When you look through the tweets, disregarding the vendors begging you to “come visit” their booth for a free Tootsie Roll and a chance to win the most important tool for any lawyer, the iPad, and the requests from very successful professionals to “share a cab” from the airport, you’ll come to something like this….
Ed. note: This post appears courtesy of our friends at Techdirt. We’ll be sharing law-related posts from Techdirt from time to time in these pages.
If you’ve ever wondered why public agencies have such ridiculously stringent social media policies (for instance, DHS employees can’t even view the agency’s Facebook page while at work), it’s likely because of unfortunate instances like the following.
A Texas state trooper charged with sexually assaulting two women during a traffic stop was providing them with “customer service,” says Dale Roberts, the executive director of the Columbia Police Officers Association (CPOA) and a professor at the University of Missouri. (The CPOA is a part of the Fraternal Order of Police, one of the country’s largest police unions.)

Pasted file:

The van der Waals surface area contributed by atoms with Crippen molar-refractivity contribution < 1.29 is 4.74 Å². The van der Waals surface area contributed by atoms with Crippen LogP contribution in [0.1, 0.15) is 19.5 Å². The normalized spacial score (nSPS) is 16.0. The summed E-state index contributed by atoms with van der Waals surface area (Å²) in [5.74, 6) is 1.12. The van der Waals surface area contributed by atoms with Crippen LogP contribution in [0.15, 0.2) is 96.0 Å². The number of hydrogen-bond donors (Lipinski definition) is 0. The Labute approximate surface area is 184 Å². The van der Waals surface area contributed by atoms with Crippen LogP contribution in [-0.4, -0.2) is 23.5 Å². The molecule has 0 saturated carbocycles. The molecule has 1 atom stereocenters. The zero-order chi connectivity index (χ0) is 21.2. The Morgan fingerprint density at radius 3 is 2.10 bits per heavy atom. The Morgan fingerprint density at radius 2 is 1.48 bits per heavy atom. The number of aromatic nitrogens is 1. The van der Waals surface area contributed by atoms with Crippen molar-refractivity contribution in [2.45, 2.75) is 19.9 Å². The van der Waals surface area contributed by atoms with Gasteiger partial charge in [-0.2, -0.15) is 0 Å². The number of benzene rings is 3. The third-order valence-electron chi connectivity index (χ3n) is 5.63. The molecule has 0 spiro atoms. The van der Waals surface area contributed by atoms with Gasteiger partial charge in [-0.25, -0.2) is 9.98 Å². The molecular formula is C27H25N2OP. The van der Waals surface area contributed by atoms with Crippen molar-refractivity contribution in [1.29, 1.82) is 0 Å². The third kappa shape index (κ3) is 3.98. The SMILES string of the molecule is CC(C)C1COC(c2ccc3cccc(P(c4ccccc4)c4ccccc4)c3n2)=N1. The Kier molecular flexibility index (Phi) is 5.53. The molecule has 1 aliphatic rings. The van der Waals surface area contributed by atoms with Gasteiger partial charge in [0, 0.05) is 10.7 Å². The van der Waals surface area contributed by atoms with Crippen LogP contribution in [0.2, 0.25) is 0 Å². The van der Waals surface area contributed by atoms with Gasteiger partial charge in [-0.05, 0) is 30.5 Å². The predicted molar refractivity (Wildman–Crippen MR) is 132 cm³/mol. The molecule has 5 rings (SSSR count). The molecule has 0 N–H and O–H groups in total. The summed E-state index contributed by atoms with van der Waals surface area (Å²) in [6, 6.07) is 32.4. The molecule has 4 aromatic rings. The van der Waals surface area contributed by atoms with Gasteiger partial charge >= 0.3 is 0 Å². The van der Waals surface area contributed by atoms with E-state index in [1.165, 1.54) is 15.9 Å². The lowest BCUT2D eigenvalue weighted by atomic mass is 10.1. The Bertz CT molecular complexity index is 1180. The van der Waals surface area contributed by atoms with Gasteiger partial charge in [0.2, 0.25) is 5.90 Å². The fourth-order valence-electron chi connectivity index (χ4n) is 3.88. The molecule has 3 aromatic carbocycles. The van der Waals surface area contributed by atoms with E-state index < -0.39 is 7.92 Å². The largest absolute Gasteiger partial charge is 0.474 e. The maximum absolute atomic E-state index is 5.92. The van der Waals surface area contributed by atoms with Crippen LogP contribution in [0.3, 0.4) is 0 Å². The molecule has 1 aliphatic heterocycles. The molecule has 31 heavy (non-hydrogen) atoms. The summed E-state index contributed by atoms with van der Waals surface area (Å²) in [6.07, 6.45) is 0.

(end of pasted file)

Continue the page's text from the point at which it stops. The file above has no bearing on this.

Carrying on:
“It’s called Customer Service!” Roberts wrote in a March 27 Facebook post about the indictment of Texas State Trooper Kelly Helleson, who was charged with two counts of sexual assault after conducting an illegal roadside strip search of two women. “We just did it so they wouldn’t have to make the trip all the way down to the station,” he added.
So you spent a considerable amount of time courting, selling and maybe even doing some friendly stalking of that attractive lateral partner candidate with a sizable book. After he or she ignored your emails and didn’t return your calls, a few weeks go by and you read a press release in the legal media announcing the recent move to a competing firm.
Rats. Another one got away from you. You cringe when you consider how much time was spent in meetings that did not bear fruit. Your heart aches when recall how you were led to believe this was a marriage made in heaven.
You have been rejected.
The sting of rejection is painful, even for fancy law firms. But you need to find a way that you can turn this disappointment into a legitimate learning experience.